Brazil

Growth forecast as country adopts more open approach

 

Brazil - officially the Federative Republic of Brazil – has transformed itself into a modern economy during the last 20 years and is becoming more open to overseas trade and investment following a broad-based recession from 2014 to 2016, coupled with a political corruption scandal.

The largest country in Latin America and South America, at 3.2 million square miles with a 208m population and a 107m labour force, Brazil is also the biggest country to have Portugese as an official language.

Brazil has a $2.14tr economy; making it the world’s eighth largest by gross domestic product (GDP), while its GDP (PPP) per capita is $15,485.

One of the BRIC nations, alongside Russia, India and China; Brazil is the world’s second largest supplier of food and agricultural products. The country has been the world’s biggest coffee producer for 150 years and is among the largest for sugar cane, cassava and sisal, soybeans and papayas.

Global bank, Goldman Sachs, forecast that Brazil will remain be among the world’s fastest growing economies up to 2050. Its services sector represents 68 per cent of national output, with manufacturing at 26 per cent and agriculture, which includes forestry, logging and fishing, at six per cent. The country has pegged its currency, the real, to the US dollar since 1994.

The country has the world’s fourth biggest car market. Its main exports are electrical equipment, aircraft, automobiles, ethanol, textiles, footwear, iron ore, steel, coffee, orange juice, soybeans and corned beef and it ranks 23rd globally for the value of its exports. Britain’s main exports to Brazil are pharmaceuticals, electrical goods, chemicals, vehicles and machinery.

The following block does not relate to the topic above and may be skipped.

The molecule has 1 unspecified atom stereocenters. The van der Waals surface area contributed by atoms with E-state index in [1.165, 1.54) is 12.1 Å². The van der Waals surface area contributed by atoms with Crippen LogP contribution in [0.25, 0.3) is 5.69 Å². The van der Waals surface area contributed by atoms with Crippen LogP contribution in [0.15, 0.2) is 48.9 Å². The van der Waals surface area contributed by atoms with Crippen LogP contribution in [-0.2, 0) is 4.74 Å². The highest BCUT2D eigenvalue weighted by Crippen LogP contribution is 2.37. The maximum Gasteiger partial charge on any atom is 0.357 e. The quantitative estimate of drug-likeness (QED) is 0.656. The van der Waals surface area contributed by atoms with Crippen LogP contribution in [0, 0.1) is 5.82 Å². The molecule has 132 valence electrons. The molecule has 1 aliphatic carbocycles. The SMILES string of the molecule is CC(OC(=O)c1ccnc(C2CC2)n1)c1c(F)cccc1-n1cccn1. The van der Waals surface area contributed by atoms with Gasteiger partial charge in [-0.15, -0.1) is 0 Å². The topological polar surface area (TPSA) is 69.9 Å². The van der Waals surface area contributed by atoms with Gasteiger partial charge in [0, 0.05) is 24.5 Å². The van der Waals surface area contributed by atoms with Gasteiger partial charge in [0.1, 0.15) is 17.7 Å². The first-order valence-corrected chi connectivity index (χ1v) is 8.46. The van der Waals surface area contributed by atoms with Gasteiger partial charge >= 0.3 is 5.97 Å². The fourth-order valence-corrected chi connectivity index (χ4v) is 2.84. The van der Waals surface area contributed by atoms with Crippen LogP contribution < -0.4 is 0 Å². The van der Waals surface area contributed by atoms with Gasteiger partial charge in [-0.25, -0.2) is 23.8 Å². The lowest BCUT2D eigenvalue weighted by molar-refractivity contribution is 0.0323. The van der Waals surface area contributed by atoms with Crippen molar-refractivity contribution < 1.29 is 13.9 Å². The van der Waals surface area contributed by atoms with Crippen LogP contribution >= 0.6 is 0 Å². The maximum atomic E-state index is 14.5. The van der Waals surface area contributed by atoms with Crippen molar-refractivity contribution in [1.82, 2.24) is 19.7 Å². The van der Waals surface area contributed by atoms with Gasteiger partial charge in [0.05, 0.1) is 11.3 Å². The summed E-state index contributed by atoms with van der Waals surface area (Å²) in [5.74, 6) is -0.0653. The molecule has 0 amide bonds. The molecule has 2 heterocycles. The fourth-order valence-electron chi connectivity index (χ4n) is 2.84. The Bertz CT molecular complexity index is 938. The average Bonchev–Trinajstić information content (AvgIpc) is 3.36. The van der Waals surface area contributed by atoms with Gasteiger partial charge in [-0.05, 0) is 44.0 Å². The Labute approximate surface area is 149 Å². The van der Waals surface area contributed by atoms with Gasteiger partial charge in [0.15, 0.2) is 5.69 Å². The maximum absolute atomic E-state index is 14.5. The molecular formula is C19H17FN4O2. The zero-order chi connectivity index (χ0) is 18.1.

Around 400 of the world’s 500 largest companies operate in Brazil, including many British businesses such as BP, Shell, JCB and Rolls Royce.  The country also has a thriving e-commerce culture.

Although Brazil’s middle class, currently around 113 million people, expanded by 40 per cent since 2003, the recession saw about four million people returning to poverty.

Economic reforms, proposed in 2016, aim to slow the growth of government spending, reduce barriers to foreign investment and create a more inclusive approach to overseas trade.

Although, in the immediate aftermath of the recession, Brazil was described as moving from “Zombie to Walking Dead”; The International Monetary Fund (IMF) expects the country’s economy to grow at 1.7 per cent in 2018 and at two per cent during the next four years.

Click here for the Brazilian Official Guide on Investment Opportunities.

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Chamber International recommends this further reading:

Brazil in figures, published annually by IBGE, presents basic information for the study and understanding of the Brazilian socioeconomic reality; therefore, it is a valuable source of data for analysis and planning.